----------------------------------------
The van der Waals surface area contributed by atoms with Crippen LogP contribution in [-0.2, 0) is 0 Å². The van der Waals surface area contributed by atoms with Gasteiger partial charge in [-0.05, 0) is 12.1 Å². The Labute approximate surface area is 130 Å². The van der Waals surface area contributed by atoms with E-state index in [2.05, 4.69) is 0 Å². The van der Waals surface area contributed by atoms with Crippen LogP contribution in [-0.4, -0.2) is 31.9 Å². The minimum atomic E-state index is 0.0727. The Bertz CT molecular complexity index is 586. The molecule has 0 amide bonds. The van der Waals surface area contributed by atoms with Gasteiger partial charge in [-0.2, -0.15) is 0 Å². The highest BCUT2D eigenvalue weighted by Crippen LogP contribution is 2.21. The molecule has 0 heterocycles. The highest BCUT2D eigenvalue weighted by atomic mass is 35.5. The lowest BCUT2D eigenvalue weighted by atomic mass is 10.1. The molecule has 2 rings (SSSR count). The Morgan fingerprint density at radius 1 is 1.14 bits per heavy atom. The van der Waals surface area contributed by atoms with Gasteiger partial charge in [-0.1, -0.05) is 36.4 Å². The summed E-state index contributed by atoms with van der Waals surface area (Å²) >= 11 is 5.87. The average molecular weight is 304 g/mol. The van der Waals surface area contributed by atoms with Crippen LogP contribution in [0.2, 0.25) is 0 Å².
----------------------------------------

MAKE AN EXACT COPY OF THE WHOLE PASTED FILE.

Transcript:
The van der Waals surface area contributed by atoms with Crippen LogP contribution in [-0.2, 0) is 0 Å². The van der Waals surface area contributed by atoms with Gasteiger partial charge in [-0.05, 0) is 12.1 Å². The Labute approximate surface area is 130 Å². The van der Waals surface area contributed by atoms with E-state index in [2.05, 4.69) is 0 Å². The van der Waals surface area contributed by atoms with Crippen LogP contribution in [-0.4, -0.2) is 31.9 Å². The minimum atomic E-state index is 0.0727. The Bertz CT molecular complexity index is 586. The molecule has 0 amide bonds. The van der Waals surface area contributed by atoms with Gasteiger partial charge in [-0.2, -0.15) is 0 Å². The highest BCUT2D eigenvalue weighted by Crippen LogP contribution is 2.21. The molecule has 0 heterocycles. The highest BCUT2D eigenvalue weighted by atomic mass is 35.5. The lowest BCUT2D eigenvalue weighted by atomic mass is 10.1. The molecule has 2 rings (SSSR count). The Morgan fingerprint density at radius 1 is 1.14 bits per heavy atom. The van der Waals surface area contributed by atoms with Gasteiger partial charge in [-0.1, -0.05) is 36.4 Å². The summed E-state index contributed by atoms with van der Waals surface area (Å²) >= 11 is 5.87. The average molecular weight is 304 g/mol. The van der Waals surface area contributed by atoms with Crippen LogP contribution in [0.2, 0.25) is 0 Å².